Casey Affleck has addressed questions about harassment allegations in the wake of the #MeToo and Time’s Up movements.
The 42-year-old actor, producer and director is taking responsibility for the “unprofessional” atmosphere on the set of the 2010 film I’m Still Here that led to civil lawsuits from two women who worked on the movie.
The Oscar winner also talked about what he has learned from the #MeToo conversation and what he is doing at his production company to bring new voices into Hollywood.
During Affleck’s best actor campaign for Manchester By The Sea in 2016, the spotlight was turned back on the civil lawsuits filed by a cinematographer and a producer who worked on I’m Still Here for breach of contract.
One of the women also sued for sexual harassment, and both described an uncomfortable atmosphere on the set of the unconventional mockumentary, which he produced and directed.
“It was an unprofessional environment … the buck had to stop with me being one of the producers and I have to accept responsibility for that,” Affleck said.
“I contributed to that unprofessional environment and I tolerated that kind of behaviour from other people and I wish that I hadn’t.”
He added: “I behaved in a way and allowed others to behave in a way that was really unprofessional. And I’m sorry.”
Although the lawsuits were settled out of court, Affleck’s name in 2016 and 2017 became associated with a long list of men who have abused power in Hollywood.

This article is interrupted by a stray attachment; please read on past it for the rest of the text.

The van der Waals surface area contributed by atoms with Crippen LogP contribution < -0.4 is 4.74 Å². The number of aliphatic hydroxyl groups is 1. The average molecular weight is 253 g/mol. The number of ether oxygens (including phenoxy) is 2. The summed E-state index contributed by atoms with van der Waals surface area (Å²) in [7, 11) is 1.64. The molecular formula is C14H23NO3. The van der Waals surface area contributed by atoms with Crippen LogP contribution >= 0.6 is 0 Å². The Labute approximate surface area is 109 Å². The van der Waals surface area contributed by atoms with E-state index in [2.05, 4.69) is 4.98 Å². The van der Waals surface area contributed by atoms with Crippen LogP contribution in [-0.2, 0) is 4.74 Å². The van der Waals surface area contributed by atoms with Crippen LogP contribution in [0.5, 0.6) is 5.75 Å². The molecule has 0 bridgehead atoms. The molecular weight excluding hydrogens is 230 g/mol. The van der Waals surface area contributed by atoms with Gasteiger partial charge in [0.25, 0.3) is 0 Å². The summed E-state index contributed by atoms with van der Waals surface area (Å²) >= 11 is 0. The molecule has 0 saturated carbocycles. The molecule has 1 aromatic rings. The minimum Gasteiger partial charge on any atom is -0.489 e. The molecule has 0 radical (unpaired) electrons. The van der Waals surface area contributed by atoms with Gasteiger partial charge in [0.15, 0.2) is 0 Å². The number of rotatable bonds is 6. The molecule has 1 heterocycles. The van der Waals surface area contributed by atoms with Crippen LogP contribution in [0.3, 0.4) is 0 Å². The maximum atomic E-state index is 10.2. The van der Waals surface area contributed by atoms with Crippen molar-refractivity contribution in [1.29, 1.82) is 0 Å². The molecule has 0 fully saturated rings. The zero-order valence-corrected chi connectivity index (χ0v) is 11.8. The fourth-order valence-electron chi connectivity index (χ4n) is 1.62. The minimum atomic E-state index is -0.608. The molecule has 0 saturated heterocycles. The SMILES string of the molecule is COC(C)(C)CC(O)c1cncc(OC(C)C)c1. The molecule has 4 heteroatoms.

While Affleck has addressed the lawsuits, he also has not spoken publicly since #MeToo and Time’s Up overtook the culture 10 months ago.
In that time, Affleck also opted out of presenting the best actress award at the Oscars — traditionally the responsibility of the previous year’s best actor winner. Instead, Jodie Foster and Jennifer Lawrence handed the trophy to Frances McDormand.
“I think it was the right thing to do just given everything that was going on in our culture at the moment,” Affleck said. “And having two incredible women go present the best actress award felt like the right thing.”
Affleck said he has been learning a lot in the past few years listening to the conversation and has moved away from a place of defensiveness to one of finding his own culpability.
“I think bigger picture, in this business women have been underrepresented and underpaid and objectified and diminished and humiliated and belittled in a bazillion ways and just generally had a mountain of grief thrown at them forever.
“And no one was really making too much of a fuss about it, myself included, until a few women with the kind of courage and wisdom to stand up and say, ‘You know what? Enough is enough’.
“Those are the people who are kind of leading this conversation and should be leading the conversation. And I know just enough to know that in general I need to keep my mouth shut and listen and try to figure out what’s going on and be a supporter and a follower in the little, teeny tiny ways that I can.”
Of his decision to do an interview now, Affleck said: “If I’m not promoting a movie, I’m not going to do any press, so that’s why you haven’t heard from me.”
He is also taking these lessons both to work and home to his two sons, who are aged 14 and 10.
“I want to be in a world where grown men model compassion and decency and also contrition when it’s called for, and I certainly tell (my sons) to own their mistakes when they make them,” he said.
At his production company, Sea Change Media, he said he and his development partner Whitaker Lader are looking to shepherd filmmakers with stories that are not well-represented in Hollywood.
“It’s nice to be able to take the teeny tiny bit of experience that she and I have and use it to help other people get started,” Affleck said. “There’s really no better feeling than that.”